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Abaqus Technology Brief
TB-05-BRAKE-1 Revised: April 2007 .

Automotive Brake Squeal Analysis Using a Complex Modes Approach
Summary A methodology to study friction-induced squeal in a complete automotive disc brake assembly is presented. The analysis process uses a nonlinear static simulation sequence followed by a complex eigenvalue extraction to determine the dynamic instabilities that are manifested as unwanted noise. The effects of assembly loads; nonuniform contact pressure between the brake linings and disc; velocity-, temperature-, and pressure-dependent friction coefficients; friction-induced damping; and lining wear can be included. The methodology is demonstrated with a representative disc brake assembly. Good correlation between the analysis results and available experimental data is achieved. Background The operating principle of an automobile disc brake system is to slow a moving vehicle by pressing brake pads against rotating wheel discs. The friction between the pad linings and the disc dissipates the energy of the moving vehicle, resulting in deceleration. During brake operation, the friction between the lining and the disc can induce a dynamic instability in the system. This instability can create noise, commonly known as brake squeal. One possible explanation for the brake squeal phenomenon is the coupling of two neighboring vibration modes. If two modes are close to each other in the frequency range and have similar characteristics, they may merge if the coefficient of friction between the pad and disc increases. When these modes merge at the same frequency (become coupled), one of them becomes unstable. The unstable mode can be identified during complex eigenvalue extraction because the real part of the eigenvalue corresponding to an unstable mode is positive. The instability in the brake system design can be eliminated by changing the geometry or material properties of the brake components to decouple the modes. As vehicle quality improves, customers demand quieter brakes. Customer complaints result in significant warranty costs yearly, motivating the need to study brake squeal early in the design process. The complex modes approach is a common finite element modeling technique used to simulate this phenomenon (e.g., Ref. 1–11). Abaqus affords a straightforward brake squeal analysis methodology. The process consists of preloading the brake, rotating the disc, extracting natural frequencies, and computing complex eigenvalues. The approach combines all steps in one analysis and accounts for friction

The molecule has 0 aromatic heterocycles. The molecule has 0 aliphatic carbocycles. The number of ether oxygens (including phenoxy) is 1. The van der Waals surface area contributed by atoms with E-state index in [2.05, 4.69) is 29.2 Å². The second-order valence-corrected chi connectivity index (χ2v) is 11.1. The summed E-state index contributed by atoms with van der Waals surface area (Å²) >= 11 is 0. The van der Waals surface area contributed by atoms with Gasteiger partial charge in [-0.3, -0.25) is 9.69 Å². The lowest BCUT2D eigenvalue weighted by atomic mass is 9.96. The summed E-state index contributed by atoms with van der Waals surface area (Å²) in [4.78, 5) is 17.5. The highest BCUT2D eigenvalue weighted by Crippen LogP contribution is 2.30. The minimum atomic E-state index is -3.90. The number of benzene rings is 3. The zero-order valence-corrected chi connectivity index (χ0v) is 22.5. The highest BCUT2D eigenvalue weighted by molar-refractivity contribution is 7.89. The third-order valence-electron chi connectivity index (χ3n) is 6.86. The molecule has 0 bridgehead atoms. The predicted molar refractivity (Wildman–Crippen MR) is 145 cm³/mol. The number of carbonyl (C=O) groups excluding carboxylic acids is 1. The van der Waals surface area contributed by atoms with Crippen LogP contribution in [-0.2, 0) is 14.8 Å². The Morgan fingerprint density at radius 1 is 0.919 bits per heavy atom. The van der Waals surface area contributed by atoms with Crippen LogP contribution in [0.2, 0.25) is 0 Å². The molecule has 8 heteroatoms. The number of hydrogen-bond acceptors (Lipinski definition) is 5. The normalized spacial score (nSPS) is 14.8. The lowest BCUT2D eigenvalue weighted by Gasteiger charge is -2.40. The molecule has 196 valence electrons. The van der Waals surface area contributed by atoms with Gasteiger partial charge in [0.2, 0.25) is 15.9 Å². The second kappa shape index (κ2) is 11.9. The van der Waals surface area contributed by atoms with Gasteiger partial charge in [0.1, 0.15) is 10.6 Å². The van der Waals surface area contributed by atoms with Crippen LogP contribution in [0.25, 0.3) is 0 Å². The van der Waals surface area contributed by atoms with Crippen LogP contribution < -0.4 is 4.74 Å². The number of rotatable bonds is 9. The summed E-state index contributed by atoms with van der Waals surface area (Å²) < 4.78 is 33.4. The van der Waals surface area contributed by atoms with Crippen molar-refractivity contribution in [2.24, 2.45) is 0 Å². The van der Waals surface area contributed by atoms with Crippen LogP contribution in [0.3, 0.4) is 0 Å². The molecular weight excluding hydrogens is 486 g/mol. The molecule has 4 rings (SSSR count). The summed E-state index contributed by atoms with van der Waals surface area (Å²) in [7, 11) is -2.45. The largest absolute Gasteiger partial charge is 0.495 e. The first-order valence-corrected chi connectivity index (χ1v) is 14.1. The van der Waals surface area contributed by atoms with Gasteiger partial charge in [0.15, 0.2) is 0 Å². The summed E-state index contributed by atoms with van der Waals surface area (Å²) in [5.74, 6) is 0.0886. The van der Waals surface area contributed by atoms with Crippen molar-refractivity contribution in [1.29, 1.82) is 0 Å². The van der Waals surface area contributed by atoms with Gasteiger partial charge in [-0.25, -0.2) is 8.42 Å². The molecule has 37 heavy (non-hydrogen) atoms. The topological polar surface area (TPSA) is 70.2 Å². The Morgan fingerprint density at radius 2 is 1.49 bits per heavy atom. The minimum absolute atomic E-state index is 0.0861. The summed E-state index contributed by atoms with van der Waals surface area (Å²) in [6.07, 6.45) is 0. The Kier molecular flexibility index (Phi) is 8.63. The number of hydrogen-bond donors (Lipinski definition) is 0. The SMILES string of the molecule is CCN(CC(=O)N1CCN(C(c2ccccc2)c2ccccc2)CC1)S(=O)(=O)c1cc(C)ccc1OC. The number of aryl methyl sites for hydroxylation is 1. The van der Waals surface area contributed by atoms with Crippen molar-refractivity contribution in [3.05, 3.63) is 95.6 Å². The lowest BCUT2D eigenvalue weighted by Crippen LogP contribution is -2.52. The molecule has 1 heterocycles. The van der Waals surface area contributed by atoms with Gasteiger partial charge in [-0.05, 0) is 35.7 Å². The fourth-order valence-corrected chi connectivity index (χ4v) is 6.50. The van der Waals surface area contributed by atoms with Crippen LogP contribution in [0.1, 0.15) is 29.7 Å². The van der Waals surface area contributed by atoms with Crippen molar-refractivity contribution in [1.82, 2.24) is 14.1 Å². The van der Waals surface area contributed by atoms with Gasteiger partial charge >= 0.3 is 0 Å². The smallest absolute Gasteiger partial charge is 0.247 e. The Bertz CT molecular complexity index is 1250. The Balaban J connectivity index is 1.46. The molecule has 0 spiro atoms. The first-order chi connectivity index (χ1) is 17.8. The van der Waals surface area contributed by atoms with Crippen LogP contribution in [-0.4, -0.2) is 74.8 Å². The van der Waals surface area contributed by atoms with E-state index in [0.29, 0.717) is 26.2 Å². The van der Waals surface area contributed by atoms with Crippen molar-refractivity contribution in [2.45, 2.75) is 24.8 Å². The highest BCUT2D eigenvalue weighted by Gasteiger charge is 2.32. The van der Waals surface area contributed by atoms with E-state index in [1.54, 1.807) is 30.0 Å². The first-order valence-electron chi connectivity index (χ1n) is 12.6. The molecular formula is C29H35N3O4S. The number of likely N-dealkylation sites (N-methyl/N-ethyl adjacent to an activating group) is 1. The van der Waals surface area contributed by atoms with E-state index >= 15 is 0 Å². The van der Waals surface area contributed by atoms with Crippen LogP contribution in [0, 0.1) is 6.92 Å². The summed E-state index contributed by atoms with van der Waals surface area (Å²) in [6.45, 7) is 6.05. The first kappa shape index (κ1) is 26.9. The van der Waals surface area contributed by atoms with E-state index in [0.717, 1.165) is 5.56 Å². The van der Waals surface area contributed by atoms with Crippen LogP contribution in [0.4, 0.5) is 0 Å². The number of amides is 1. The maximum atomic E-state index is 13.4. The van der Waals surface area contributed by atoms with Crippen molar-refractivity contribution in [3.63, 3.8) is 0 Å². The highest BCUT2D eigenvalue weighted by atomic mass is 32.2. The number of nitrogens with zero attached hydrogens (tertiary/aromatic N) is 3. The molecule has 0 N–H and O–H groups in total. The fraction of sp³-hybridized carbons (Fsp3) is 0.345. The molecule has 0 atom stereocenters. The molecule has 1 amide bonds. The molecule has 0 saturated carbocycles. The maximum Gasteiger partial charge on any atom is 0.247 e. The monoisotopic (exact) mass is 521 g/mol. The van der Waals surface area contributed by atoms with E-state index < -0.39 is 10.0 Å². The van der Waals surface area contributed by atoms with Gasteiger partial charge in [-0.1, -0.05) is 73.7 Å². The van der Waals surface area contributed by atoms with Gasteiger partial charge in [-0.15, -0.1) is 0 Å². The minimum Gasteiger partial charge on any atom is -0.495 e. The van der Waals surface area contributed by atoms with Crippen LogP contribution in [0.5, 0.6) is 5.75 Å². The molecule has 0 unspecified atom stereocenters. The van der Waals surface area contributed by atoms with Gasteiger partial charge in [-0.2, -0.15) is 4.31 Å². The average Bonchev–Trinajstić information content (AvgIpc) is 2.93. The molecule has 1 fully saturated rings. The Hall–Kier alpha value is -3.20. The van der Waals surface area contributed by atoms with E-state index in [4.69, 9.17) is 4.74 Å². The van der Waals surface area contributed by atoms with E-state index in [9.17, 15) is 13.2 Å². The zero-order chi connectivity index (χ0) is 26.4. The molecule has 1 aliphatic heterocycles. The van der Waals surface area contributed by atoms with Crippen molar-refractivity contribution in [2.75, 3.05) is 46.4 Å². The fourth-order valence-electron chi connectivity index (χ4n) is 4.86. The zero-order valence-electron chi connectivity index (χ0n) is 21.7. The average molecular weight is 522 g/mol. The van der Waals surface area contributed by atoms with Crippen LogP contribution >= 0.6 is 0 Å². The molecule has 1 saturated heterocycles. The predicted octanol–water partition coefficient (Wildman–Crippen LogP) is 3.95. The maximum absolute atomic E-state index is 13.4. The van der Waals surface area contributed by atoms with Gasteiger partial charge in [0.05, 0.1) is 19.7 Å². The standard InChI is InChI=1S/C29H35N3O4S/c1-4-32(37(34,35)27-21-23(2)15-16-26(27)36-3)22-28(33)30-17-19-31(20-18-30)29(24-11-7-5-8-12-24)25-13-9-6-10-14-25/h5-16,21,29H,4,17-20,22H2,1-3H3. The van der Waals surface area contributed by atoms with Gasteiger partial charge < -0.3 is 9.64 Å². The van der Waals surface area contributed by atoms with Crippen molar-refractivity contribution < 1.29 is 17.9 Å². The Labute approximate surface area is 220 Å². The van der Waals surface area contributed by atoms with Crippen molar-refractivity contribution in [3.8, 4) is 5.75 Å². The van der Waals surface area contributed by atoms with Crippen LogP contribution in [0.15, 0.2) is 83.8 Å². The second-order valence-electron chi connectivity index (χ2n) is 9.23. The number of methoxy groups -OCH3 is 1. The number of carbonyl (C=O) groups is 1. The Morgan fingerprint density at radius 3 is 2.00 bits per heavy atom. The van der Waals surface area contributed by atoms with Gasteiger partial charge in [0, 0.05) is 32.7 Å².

Key Abaqus Features and Benefits Ability to use a single model for the entire analysis sequence The inclusion of nonlinear effects in the extraction of the complex eigenmodes Ability to model each part of the brake assembly independently, without the need for matching meshes

coupling and nonlinear effects without the need for matrix input methods or matching meshes. The purpose of the analysis presented here is to demonstrate the methodology by identifying any potentially unstable modes in a particular disc brake system. Finite Element Analysis Approach The disc brake model under consideration is shown in Figure 1. It is representative of systems used in domestic passenger vehicles and consists of a disc, two pads positioned on both sides of the disc, pad springs, knuckle, hub, carrier (or anchor bracket), pistons, and caliper housing. Contact is defined throughout the model using a small-sliding formulation. Initially the friction coefficient between the linings and disc is set to zero. The brake squeal analysis using the complex modes approach follows.

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